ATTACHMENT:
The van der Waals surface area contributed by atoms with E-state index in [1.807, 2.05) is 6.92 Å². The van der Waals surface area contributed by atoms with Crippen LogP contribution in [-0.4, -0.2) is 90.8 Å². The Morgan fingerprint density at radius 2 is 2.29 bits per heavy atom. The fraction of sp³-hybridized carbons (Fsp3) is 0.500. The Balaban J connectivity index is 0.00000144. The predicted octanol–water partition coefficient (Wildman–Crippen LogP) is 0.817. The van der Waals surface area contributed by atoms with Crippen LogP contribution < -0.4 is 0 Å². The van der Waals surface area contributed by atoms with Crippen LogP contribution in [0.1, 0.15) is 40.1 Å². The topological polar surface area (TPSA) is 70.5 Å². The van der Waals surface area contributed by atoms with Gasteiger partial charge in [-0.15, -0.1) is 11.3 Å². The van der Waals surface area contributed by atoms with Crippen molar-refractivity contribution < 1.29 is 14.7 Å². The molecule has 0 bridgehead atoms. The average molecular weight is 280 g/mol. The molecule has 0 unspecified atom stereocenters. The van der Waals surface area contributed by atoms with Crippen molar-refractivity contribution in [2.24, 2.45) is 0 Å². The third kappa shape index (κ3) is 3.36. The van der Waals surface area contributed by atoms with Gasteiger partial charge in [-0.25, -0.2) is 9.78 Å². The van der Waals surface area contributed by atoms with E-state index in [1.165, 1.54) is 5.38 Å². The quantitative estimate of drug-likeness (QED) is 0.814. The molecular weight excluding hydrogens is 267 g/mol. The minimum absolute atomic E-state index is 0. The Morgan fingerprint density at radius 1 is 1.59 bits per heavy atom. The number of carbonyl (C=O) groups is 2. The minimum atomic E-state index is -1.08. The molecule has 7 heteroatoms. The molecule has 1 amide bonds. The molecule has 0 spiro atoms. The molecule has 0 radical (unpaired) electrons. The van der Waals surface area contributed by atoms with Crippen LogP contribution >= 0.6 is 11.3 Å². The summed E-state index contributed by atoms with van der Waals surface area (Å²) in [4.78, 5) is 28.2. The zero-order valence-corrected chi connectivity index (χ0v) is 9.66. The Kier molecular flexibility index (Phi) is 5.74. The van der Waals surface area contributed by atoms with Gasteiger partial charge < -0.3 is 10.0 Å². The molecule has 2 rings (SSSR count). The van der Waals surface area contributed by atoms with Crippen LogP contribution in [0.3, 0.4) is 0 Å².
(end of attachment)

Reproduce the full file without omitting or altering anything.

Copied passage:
The van der Waals surface area contributed by atoms with E-state index in [1.807, 2.05) is 6.92 Å². The van der Waals surface area contributed by atoms with Crippen LogP contribution in [-0.4, -0.2) is 90.8 Å². The Morgan fingerprint density at radius 2 is 2.29 bits per heavy atom. The fraction of sp³-hybridized carbons (Fsp3) is 0.500. The Balaban J connectivity index is 0.00000144. The predicted octanol–water partition coefficient (Wildman–Crippen LogP) is 0.817. The van der Waals surface area contributed by atoms with Crippen LogP contribution < -0.4 is 0 Å². The van der Waals surface area contributed by atoms with Crippen LogP contribution in [0.1, 0.15) is 40.1 Å². The topological polar surface area (TPSA) is 70.5 Å². The van der Waals surface area contributed by atoms with Gasteiger partial charge in [-0.15, -0.1) is 11.3 Å². The van der Waals surface area contributed by atoms with Crippen molar-refractivity contribution < 1.29 is 14.7 Å². The molecule has 0 bridgehead atoms. The average molecular weight is 280 g/mol. The molecule has 0 unspecified atom stereocenters. The van der Waals surface area contributed by atoms with Crippen molar-refractivity contribution in [2.24, 2.45) is 0 Å². The third kappa shape index (κ3) is 3.36. The van der Waals surface area contributed by atoms with Gasteiger partial charge in [-0.25, -0.2) is 9.78 Å². The van der Waals surface area contributed by atoms with E-state index in [1.165, 1.54) is 5.38 Å². The quantitative estimate of drug-likeness (QED) is 0.814. The molecular weight excluding hydrogens is 267 g/mol. The minimum absolute atomic E-state index is 0. The Morgan fingerprint density at radius 1 is 1.59 bits per heavy atom. The number of carbonyl (C=O) groups is 2. The minimum atomic E-state index is -1.08. The molecule has 7 heteroatoms. The molecule has 1 amide bonds. The molecule has 0 spiro atoms. The molecule has 0 radical (unpaired) electrons. The van der Waals surface area contributed by atoms with Crippen LogP contribution >= 0.6 is 11.3 Å². The summed E-state index contributed by atoms with van der Waals surface area (Å²) in [4.78, 5) is 28.2. The zero-order valence-corrected chi connectivity index (χ0v) is 9.66. The Kier molecular flexibility index (Phi) is 5.74. The van der Waals surface area contributed by atoms with Gasteiger partial charge < -0.3 is 10.0 Å². The molecule has 2 rings (SSSR count). The van der Waals surface area contributed by atoms with Crippen LogP contribution in [0.3, 0.4) is 0 Å².